At the climax of the film, the end of the third part, François confesses his affair, and it's obvious that he has no comprehension that it could be a problem - he has enough love for both of them, you see. But Therese, perhaps as incapable as he is of truly adult comprehension or communication, nevertheless is capable of rejection, and she does so in dramatic and final fashion, forcing him to choose by removing herself from the equation. At the end, Émilie has replaced her in every way and the only person who has apparently learned anything is the one who ended her life.
Varda deliberately creates a film that is all bold surfaces and colors - bright reds, pastel blues and greens, sunny yellows - and it is her use of color and editing that define the melancholy that underlies the happiness. When Émilie shows François her apartment for the first time there is a series of very quick cuts that show her possessions as François looks around, as if to show that in a few seconds he has taken in all he needs to, that he has found what he's looking for and doesn't need to think about it. And he never does.
All three characters are fairly shallow, at least the film doesn't explicitly show us anything much to contradict that, and this leads to an extraordinarily cynical feeling, particularly on a second viewing for me - really, she seems to be saying, if we don't think and don't communicate with each other, if all we want is happiness, then what difference does it make if one person drowns herself - if that was her choice? One woman is as good as another, a new mother can do the same job as the original, let's just go on with our daily lives and forget about the darkness. The sole person who may have actually thought matters through with any understanding, Therese, is ultimately the one who can't exist in this world.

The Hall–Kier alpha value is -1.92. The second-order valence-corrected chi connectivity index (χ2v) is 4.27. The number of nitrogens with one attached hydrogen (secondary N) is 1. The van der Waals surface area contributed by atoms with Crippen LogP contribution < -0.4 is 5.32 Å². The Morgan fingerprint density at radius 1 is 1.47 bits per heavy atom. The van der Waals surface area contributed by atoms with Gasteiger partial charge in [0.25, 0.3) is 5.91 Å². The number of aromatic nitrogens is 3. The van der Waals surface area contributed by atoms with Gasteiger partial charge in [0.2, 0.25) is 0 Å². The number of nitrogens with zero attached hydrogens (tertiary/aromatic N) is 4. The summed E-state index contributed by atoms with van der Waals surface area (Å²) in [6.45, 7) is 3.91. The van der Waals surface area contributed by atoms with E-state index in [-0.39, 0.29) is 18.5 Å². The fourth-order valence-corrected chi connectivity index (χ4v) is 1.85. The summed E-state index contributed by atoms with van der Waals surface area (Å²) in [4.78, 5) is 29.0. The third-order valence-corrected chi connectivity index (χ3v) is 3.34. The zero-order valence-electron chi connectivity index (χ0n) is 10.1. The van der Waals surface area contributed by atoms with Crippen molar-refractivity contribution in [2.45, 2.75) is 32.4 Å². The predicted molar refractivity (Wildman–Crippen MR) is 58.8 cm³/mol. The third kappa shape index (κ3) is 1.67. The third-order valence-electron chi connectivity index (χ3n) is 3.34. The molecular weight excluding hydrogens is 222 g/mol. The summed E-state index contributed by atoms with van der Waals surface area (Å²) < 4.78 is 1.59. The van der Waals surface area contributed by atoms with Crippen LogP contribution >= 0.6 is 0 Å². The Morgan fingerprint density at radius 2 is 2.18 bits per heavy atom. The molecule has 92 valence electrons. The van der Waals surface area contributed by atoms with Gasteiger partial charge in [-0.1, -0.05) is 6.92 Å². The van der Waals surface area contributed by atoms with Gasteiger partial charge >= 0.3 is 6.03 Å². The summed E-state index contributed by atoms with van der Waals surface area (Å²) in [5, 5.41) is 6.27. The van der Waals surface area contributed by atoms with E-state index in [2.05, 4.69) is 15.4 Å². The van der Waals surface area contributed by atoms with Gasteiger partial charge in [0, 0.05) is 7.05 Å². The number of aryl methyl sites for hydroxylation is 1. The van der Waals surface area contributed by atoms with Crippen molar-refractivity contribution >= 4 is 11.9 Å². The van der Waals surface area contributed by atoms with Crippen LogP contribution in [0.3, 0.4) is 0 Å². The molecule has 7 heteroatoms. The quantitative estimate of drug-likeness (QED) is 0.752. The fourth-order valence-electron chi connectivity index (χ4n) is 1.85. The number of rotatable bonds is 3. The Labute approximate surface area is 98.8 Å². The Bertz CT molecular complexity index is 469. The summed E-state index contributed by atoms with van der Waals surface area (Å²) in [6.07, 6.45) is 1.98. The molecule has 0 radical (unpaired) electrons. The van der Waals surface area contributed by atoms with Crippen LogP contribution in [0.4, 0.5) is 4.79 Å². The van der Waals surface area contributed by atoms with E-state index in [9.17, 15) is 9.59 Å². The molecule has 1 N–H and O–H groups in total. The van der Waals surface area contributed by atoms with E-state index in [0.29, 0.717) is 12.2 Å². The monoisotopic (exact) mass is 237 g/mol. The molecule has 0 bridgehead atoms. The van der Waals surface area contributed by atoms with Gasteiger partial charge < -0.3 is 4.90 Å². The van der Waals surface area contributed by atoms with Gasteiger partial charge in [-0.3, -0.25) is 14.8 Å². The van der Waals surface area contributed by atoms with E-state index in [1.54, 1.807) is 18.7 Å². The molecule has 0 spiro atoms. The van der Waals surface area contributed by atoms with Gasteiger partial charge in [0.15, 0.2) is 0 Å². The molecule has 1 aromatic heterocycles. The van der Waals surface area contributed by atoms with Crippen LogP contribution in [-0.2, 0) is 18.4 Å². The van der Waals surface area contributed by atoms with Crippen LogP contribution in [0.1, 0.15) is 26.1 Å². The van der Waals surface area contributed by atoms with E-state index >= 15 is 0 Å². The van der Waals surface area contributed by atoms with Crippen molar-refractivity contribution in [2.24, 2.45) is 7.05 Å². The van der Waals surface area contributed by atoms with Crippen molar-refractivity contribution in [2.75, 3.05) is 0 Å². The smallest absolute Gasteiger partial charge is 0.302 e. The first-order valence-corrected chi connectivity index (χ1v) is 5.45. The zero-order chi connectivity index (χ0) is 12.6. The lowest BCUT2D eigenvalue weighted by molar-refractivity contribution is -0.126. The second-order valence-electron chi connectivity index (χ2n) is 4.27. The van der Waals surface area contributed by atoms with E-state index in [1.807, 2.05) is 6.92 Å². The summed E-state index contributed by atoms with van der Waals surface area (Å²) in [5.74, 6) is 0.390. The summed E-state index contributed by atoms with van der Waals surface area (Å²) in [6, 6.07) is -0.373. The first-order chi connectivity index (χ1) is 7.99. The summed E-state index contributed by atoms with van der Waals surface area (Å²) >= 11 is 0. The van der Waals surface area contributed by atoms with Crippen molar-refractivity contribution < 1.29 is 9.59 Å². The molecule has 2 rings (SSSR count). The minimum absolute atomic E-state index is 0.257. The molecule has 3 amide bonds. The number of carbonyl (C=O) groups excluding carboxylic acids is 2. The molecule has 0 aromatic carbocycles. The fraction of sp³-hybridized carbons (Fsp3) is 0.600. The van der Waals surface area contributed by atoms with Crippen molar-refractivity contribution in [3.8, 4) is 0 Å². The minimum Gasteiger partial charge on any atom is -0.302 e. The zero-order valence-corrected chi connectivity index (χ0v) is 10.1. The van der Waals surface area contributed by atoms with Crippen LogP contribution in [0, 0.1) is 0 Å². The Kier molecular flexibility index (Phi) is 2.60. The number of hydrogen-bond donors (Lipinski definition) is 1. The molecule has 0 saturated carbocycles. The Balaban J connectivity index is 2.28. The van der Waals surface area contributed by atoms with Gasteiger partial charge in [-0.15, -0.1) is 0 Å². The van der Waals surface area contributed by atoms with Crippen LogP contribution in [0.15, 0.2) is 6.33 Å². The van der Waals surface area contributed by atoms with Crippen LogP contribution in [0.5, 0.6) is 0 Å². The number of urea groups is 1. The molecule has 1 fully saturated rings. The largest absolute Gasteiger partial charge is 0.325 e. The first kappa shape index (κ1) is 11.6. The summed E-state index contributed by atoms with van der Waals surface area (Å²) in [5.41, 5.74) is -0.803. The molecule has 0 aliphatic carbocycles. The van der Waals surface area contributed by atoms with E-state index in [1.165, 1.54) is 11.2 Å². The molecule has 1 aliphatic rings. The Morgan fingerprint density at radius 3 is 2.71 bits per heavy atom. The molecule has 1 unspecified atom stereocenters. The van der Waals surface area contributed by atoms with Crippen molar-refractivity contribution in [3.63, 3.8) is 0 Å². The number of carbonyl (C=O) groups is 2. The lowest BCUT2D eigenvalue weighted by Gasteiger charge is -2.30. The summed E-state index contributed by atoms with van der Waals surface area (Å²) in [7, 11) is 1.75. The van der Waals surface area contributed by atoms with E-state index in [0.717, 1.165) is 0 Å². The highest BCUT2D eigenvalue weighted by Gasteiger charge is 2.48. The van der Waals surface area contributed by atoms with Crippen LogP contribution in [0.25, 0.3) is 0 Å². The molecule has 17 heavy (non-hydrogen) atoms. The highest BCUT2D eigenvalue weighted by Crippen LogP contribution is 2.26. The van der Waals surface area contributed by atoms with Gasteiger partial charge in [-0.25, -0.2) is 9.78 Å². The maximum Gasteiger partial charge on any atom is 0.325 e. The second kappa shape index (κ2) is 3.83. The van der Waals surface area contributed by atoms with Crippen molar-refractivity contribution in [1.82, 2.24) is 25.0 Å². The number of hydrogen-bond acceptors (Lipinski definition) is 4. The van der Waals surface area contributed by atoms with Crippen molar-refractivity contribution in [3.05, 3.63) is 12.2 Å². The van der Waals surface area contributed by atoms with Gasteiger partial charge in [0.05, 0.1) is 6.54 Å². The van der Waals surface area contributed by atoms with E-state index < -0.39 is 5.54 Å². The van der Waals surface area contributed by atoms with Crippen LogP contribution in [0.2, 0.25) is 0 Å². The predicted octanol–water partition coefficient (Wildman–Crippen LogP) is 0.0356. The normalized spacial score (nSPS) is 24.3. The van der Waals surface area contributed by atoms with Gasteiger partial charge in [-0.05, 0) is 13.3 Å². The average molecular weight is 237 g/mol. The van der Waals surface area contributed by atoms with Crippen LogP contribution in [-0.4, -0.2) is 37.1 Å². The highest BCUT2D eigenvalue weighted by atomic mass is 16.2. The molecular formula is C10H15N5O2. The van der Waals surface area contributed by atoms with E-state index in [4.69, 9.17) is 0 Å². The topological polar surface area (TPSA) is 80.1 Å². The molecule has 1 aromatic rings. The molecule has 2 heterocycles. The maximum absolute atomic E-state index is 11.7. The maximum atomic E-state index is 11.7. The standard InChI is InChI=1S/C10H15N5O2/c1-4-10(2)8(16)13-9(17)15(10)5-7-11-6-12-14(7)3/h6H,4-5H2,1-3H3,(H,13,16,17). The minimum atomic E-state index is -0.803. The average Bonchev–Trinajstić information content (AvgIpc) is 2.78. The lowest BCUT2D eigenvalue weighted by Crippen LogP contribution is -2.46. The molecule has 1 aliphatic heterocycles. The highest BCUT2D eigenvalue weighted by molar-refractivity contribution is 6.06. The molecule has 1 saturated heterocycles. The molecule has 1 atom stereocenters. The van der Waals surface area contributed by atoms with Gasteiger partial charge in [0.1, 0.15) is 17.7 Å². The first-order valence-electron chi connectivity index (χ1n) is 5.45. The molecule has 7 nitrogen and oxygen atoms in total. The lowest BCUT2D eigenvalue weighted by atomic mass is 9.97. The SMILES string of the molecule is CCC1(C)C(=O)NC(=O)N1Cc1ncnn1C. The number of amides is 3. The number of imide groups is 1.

It's also helpful in watching this I think - or at least, it gives the film even greater resonance - if one has seen The Umbrellas of Cherbourg made the previous year by Varda's husband Jacques Demy, which makes a fascinating counterpoint. Where "Le bonheur" has the rhythmic feel and glossy surface of a musical, the Demy film actually is one; and where Varda's film actually ends up a tragedy - but wrapped up in cozy beauty - Demy's film is only a Hollywood tragedy. Did the wife make her savage piece of cynicism in response to her husband's bittersweet romance? I don't know, but it's fascinating to think about the many parallels...
On the whole, I think "Le bonheur" is one of the key French films of the 60s, it stands for me with the much-better known works of Godard, Truffaut and Chabrol from the decade and it is certainly a powerful philosophical statement about the nature of relationships, fidelity, "happiness."